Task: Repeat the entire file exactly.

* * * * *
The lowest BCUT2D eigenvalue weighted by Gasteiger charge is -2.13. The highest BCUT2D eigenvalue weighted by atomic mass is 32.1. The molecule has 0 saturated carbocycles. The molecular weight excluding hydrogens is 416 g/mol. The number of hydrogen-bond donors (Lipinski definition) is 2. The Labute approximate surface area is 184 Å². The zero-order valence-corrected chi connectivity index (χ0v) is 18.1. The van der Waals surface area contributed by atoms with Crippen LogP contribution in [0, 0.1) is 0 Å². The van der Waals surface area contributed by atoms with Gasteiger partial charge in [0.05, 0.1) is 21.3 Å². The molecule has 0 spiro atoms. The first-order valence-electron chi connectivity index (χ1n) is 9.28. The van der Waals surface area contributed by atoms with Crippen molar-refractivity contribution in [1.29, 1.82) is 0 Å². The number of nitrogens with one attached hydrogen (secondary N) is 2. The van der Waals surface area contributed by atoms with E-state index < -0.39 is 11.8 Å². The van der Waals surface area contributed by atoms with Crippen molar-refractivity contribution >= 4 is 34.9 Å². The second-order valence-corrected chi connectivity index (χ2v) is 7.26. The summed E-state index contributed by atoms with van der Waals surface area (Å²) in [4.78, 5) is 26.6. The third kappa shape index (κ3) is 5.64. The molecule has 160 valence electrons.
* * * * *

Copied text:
The lowest BCUT2D eigenvalue weighted by Gasteiger charge is -2.13. The highest BCUT2D eigenvalue weighted by atomic mass is 32.1. The molecule has 0 saturated carbocycles. The molecular weight excluding hydrogens is 416 g/mol. The number of hydrogen-bond donors (Lipinski definition) is 2. The Labute approximate surface area is 184 Å². The zero-order valence-corrected chi connectivity index (χ0v) is 18.1. The van der Waals surface area contributed by atoms with Crippen LogP contribution in [0, 0.1) is 0 Å². The van der Waals surface area contributed by atoms with Gasteiger partial charge in [0.05, 0.1) is 21.3 Å². The molecule has 0 spiro atoms. The first-order valence-electron chi connectivity index (χ1n) is 9.28. The van der Waals surface area contributed by atoms with Crippen molar-refractivity contribution in [1.29, 1.82) is 0 Å². The number of nitrogens with one attached hydrogen (secondary N) is 2. The van der Waals surface area contributed by atoms with E-state index < -0.39 is 11.8 Å². The van der Waals surface area contributed by atoms with Crippen molar-refractivity contribution >= 4 is 34.9 Å². The second-order valence-corrected chi connectivity index (χ2v) is 7.26. The summed E-state index contributed by atoms with van der Waals surface area (Å²) in [4.78, 5) is 26.6. The third kappa shape index (κ3) is 5.64. The molecule has 160 valence electrons.